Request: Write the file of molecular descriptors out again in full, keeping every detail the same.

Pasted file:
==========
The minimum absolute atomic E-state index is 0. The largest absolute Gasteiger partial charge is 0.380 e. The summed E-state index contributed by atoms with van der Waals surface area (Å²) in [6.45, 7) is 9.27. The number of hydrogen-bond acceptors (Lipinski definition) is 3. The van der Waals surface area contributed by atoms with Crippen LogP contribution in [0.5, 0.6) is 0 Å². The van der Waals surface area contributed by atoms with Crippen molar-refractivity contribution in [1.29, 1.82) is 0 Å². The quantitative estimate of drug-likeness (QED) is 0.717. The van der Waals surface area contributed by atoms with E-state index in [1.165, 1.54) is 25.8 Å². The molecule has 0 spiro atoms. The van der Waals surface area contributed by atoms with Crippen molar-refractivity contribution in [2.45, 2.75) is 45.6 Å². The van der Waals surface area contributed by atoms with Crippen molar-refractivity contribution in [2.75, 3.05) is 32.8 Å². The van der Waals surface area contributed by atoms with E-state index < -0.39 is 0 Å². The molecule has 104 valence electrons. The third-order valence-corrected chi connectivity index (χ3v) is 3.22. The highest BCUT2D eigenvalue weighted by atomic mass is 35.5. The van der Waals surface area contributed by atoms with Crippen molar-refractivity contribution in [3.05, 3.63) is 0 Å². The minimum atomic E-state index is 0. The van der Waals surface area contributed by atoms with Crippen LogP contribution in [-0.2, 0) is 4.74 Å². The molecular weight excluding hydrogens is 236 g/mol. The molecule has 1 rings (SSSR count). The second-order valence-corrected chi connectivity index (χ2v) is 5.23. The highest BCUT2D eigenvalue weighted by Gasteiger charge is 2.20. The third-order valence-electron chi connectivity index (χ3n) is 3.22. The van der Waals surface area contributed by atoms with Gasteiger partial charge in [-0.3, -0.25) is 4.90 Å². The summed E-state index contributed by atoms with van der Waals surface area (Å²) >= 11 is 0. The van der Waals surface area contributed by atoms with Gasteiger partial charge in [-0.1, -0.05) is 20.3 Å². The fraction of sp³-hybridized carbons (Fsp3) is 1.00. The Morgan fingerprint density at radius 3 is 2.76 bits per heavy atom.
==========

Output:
The minimum absolute atomic E-state index is 0. The largest absolute Gasteiger partial charge is 0.380 e. The summed E-state index contributed by atoms with van der Waals surface area (Å²) in [6.45, 7) is 9.27. The number of hydrogen-bond acceptors (Lipinski definition) is 3. The van der Waals surface area contributed by atoms with Crippen LogP contribution in [0.5, 0.6) is 0 Å². The van der Waals surface area contributed by atoms with Crippen molar-refractivity contribution in [1.29, 1.82) is 0 Å². The quantitative estimate of drug-likeness (QED) is 0.717. The van der Waals surface area contributed by atoms with E-state index in [1.165, 1.54) is 25.8 Å². The molecule has 0 spiro atoms. The van der Waals surface area contributed by atoms with Crippen molar-refractivity contribution in [2.45, 2.75) is 45.6 Å². The van der Waals surface area contributed by atoms with Crippen molar-refractivity contribution in [2.75, 3.05) is 32.8 Å². The van der Waals surface area contributed by atoms with E-state index < -0.39 is 0 Å². The molecule has 104 valence electrons. The third-order valence-corrected chi connectivity index (χ3v) is 3.22. The highest BCUT2D eigenvalue weighted by atomic mass is 35.5. The van der Waals surface area contributed by atoms with Crippen molar-refractivity contribution in [3.05, 3.63) is 0 Å². The minimum atomic E-state index is 0. The van der Waals surface area contributed by atoms with Crippen LogP contribution in [-0.2, 0) is 4.74 Å². The molecular weight excluding hydrogens is 236 g/mol. The molecule has 1 rings (SSSR count). The second-order valence-corrected chi connectivity index (χ2v) is 5.23. The highest BCUT2D eigenvalue weighted by Gasteiger charge is 2.20. The third-order valence-electron chi connectivity index (χ3n) is 3.22. The van der Waals surface area contributed by atoms with Gasteiger partial charge in [-0.3, -0.25) is 4.90 Å². The summed E-state index contributed by atoms with van der Waals surface area (Å²) >= 11 is 0. The van der Waals surface area contributed by atoms with Gasteiger partial charge in [-0.1, -0.05) is 20.3 Å². The fraction of sp³-hybridized carbons (Fsp3) is 1.00. The Morgan fingerprint density at radius 3 is 2.76 bits per heavy atom.